Funny--the boxy physique of Chrysler's latest minivans always reminded me of Volkswagen's old Eurovan, but I never imagined the Town & Country would serve as its replacement. Yet here we are, driving essentially a T&C with the fascia of an Eos grafted onto the front fenders and Jetta Sportwagen taillights.
Even though they're both minivans with VW logos on their grilles, I can't see any connection between the Eurovan and the new Routan. The former may have been a quirky, slow-selling oddball in its day, but it at least offered features--some quite useful--found in no other minivan. Until Chrysler introduced Swivel'n'Go, there wasn't a minivan since the 2003 Eurovan MV that sported a rear-facing second row and a pop-up rear table.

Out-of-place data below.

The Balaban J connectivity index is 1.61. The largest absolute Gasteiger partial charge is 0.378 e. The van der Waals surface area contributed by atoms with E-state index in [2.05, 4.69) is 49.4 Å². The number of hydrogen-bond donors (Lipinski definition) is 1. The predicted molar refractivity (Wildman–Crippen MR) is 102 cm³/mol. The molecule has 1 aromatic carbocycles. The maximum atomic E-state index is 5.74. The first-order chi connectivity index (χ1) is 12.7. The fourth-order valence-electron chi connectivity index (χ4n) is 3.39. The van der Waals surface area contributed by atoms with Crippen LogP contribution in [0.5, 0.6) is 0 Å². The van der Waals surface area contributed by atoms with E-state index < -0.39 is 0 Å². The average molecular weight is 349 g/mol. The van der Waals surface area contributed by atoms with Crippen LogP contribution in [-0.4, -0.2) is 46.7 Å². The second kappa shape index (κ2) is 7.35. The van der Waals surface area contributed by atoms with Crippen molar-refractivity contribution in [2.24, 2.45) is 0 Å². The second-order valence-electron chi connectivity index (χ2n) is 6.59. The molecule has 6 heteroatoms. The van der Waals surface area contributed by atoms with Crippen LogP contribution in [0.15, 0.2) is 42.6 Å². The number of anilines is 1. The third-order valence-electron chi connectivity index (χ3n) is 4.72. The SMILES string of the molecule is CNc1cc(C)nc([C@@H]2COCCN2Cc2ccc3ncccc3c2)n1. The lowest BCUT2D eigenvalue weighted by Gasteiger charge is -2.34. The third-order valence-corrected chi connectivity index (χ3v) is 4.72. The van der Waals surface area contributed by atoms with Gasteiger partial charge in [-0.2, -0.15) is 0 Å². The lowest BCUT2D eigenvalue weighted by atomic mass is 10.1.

There are no such innovations in the Routan. Neither Stow'n'Go nor Swivel'n'Go are offered in the Volkswagen incarnation. The nifty mood lighting Chrysler installs along the overhead console is nowhere to be found. Unless you count the large underfloor cargo bins, there's really nothing else offered by the Routan that you couldn't find in a competitor's minivan.
In fact, for an extra $220, you could own the same van, but with second-row seats that fold into the floor, an iPod connector, an Infinity sound system, those aforementioned mood lamps, and two DVD screens for the kids. The catch? You'd be the proud owner of an almost-loaded Dodge Grand Caravan SXT. Think you could live with slightly less Fahrvenugen?
Evan McCausland, Web Producer